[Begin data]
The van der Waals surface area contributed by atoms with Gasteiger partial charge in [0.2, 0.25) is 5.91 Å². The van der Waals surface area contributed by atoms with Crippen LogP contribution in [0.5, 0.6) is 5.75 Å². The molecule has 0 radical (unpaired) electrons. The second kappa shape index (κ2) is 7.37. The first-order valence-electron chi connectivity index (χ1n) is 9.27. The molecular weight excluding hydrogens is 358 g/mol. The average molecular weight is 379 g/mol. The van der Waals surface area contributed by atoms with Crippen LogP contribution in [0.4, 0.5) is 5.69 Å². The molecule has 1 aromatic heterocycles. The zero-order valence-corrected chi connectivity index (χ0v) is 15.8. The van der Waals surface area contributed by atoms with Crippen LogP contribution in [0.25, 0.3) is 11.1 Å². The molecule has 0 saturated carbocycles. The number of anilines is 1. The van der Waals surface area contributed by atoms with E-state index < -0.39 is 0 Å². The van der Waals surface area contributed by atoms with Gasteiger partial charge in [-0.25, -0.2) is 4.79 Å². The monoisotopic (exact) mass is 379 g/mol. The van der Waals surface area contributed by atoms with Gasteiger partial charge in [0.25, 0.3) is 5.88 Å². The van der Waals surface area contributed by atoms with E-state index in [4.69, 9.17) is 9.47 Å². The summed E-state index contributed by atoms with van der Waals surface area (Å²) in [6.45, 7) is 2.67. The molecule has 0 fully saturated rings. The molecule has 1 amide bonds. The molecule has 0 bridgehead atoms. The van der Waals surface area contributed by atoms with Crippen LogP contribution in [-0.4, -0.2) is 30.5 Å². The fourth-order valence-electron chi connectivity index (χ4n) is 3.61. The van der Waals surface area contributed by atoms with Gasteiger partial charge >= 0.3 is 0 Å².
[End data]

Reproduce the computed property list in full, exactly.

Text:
The van der Waals surface area contributed by atoms with Gasteiger partial charge in [0.2, 0.25) is 5.91 Å². The van der Waals surface area contributed by atoms with Crippen LogP contribution in [0.5, 0.6) is 5.75 Å². The molecule has 0 radical (unpaired) electrons. The second kappa shape index (κ2) is 7.37. The first-order valence-electron chi connectivity index (χ1n) is 9.27. The molecular weight excluding hydrogens is 358 g/mol. The average molecular weight is 379 g/mol. The van der Waals surface area contributed by atoms with Crippen LogP contribution in [0.4, 0.5) is 5.69 Å². The molecule has 1 aromatic heterocycles. The zero-order valence-corrected chi connectivity index (χ0v) is 15.8. The van der Waals surface area contributed by atoms with Crippen LogP contribution in [0.25, 0.3) is 11.1 Å². The molecule has 0 saturated carbocycles. The number of anilines is 1. The van der Waals surface area contributed by atoms with E-state index < -0.39 is 0 Å². The van der Waals surface area contributed by atoms with Gasteiger partial charge in [-0.25, -0.2) is 4.79 Å². The monoisotopic (exact) mass is 379 g/mol. The van der Waals surface area contributed by atoms with Gasteiger partial charge in [0.25, 0.3) is 5.88 Å². The van der Waals surface area contributed by atoms with E-state index in [4.69, 9.17) is 9.47 Å². The summed E-state index contributed by atoms with van der Waals surface area (Å²) in [6.45, 7) is 2.67. The molecule has 0 fully saturated rings. The molecule has 1 amide bonds. The molecule has 0 bridgehead atoms. The van der Waals surface area contributed by atoms with Crippen LogP contribution in [-0.4, -0.2) is 30.5 Å². The fourth-order valence-electron chi connectivity index (χ4n) is 3.61. The van der Waals surface area contributed by atoms with Gasteiger partial charge >= 0.3 is 0 Å².